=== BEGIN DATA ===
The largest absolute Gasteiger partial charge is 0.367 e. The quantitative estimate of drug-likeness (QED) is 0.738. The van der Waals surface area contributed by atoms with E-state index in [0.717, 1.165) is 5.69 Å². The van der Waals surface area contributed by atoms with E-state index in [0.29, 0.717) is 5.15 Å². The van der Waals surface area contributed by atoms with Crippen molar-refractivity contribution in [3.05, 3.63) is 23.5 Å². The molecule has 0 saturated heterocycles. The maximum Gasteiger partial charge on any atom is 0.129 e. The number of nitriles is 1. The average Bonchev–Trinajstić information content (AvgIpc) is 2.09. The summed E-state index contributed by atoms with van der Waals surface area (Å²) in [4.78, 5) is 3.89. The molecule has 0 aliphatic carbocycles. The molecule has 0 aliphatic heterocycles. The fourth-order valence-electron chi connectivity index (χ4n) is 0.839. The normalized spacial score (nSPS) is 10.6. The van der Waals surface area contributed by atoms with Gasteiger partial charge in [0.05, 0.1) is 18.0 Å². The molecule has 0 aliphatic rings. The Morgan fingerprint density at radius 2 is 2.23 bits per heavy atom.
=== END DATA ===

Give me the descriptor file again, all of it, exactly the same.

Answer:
The largest absolute Gasteiger partial charge is 0.367 e. The quantitative estimate of drug-likeness (QED) is 0.738. The van der Waals surface area contributed by atoms with E-state index in [0.717, 1.165) is 5.69 Å². The van der Waals surface area contributed by atoms with E-state index in [0.29, 0.717) is 5.15 Å². The van der Waals surface area contributed by atoms with Crippen molar-refractivity contribution in [3.05, 3.63) is 23.5 Å². The molecule has 0 saturated heterocycles. The maximum Gasteiger partial charge on any atom is 0.129 e. The number of nitriles is 1. The average Bonchev–Trinajstić information content (AvgIpc) is 2.09. The summed E-state index contributed by atoms with van der Waals surface area (Å²) in [4.78, 5) is 3.89. The molecule has 0 aliphatic carbocycles. The molecule has 0 aliphatic heterocycles. The fourth-order valence-electron chi connectivity index (χ4n) is 0.839. The normalized spacial score (nSPS) is 10.6. The van der Waals surface area contributed by atoms with Gasteiger partial charge in [0.05, 0.1) is 18.0 Å². The molecule has 0 aliphatic rings. The Morgan fingerprint density at radius 2 is 2.23 bits per heavy atom.